Defining "Beautiful"

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She's beautiful, isn't she?  The girl in the clip below, I mean.  Danielle is an example of the way that many women in the United States (myself included) aspire to look- tall, thin, perfect hair, great body...

Here are a couple of stats for you:

95 percent of women have cellulite.

Over four million women in the United States had some sort of plastic surgery last year.

Less than ten percent of women in America wear a size zero. 

Only four percent of women around the world believe that they are beautiful.  

Read that again.

Only four percent of women around the world believe that they are beautiful.

How has our society come to this?  While I do believe that the video below is well-done and that the model is talented, I wonder if fashion and film have together contributed to women's low senses of self-worth.  Let me explain.

When you pick up a magazine at the grocery store, who do you find on the front cover?  Most likely, it's a girl who resembles Danielle Knudsen.  She is pretty with flawless skin.  She's wearing a fashionable outfit, and the words next to her head on the magazine probably tell you something about "how to lose that stubborn fat" around your midsection.  Oh, and did I mention that she has probably been airbrushed to at least a small degree?  Any minor imperfection is not okay.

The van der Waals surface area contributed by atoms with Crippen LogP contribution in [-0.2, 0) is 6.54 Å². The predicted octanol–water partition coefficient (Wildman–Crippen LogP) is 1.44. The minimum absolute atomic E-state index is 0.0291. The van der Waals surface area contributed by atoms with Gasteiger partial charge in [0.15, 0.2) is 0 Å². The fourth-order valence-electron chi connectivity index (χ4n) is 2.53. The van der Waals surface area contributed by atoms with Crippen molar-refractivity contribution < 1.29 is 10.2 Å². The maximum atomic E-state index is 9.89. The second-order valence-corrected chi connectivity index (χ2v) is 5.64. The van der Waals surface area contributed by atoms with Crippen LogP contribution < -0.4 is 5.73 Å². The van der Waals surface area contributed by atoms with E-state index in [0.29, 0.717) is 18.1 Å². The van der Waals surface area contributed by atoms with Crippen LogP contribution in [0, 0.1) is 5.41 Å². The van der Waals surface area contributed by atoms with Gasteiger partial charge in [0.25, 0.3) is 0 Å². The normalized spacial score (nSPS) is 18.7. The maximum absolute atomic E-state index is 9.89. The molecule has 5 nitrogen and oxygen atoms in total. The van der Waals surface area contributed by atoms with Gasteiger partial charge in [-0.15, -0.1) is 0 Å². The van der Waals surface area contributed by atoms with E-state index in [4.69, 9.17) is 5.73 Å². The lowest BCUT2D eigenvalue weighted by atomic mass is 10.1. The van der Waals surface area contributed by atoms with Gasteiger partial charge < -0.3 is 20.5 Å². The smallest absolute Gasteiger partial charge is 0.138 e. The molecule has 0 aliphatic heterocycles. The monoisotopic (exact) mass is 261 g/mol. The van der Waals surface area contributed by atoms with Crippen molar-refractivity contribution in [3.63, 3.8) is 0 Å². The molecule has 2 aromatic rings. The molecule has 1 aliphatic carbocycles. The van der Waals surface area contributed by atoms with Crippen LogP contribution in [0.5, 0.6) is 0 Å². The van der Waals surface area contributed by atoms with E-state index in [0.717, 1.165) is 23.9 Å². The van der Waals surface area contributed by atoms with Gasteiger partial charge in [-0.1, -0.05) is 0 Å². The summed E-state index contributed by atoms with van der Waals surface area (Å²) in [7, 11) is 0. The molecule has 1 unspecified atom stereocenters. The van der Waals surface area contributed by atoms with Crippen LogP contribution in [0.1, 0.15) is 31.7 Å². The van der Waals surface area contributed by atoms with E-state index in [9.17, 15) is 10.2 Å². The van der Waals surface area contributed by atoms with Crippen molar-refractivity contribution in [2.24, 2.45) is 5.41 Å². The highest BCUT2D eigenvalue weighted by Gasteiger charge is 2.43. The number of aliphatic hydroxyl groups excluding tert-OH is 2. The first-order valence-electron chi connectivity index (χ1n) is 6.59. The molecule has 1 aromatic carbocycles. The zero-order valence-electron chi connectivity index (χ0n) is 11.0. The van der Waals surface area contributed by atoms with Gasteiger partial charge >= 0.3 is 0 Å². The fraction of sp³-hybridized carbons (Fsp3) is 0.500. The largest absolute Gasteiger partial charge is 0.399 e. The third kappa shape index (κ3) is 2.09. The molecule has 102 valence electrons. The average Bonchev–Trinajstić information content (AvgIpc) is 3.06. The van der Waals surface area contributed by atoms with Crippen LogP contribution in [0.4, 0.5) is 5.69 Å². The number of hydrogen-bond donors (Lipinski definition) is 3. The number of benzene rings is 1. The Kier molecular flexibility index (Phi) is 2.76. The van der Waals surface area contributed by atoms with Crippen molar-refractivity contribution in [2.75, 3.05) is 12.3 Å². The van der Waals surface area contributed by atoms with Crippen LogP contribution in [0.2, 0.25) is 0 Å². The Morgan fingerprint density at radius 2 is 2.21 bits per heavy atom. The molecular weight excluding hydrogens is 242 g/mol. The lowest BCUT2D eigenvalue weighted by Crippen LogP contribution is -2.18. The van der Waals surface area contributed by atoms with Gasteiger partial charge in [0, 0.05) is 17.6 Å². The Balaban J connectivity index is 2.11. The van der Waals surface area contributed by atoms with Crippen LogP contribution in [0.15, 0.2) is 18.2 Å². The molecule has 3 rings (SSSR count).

With such images constantly surrounding you, you begin to believe that "cover girls" are the only ones who can be considered beautiful.  After all, you never see an overweight woman with a couple of wrinkles modeling for Cosmopolitan.  

I haven't been able to stop watching this Dove advertisement all week.  Its message is so different from the messages I normally hear about beauty.  

You are more beautiful than you think.

That is a message that women need to hear.  Danielle the Ford Model is gorgeous, yes.  But so are you.  So am I.  True beauty lies in imperfection, because it is in our flaws that we realize our humanness.  We were not created to be Barbies; we were created to be women.  When I look at another woman, I'm not counting how many blemishes she has on her face or checking to see how well she curled her hair that day (and neither are you).  I'm looking at her whole person, beyond her eyes and into her soul.  

Wondering about how to empower women?  Make them feel beautiful.   

(Check out this and other videos on MyWebTV at

About the author


Mary Rachel Fenrick is a graduate of the University of Oklahoma, where she obtained a Bachelor of Science in Education and a minor in Spanish. She currently teaches Special Education and English for Norman Public Schools in Norman, Oklahoma. Some of her passions include reading, writing, editing, teaching, distance running,…

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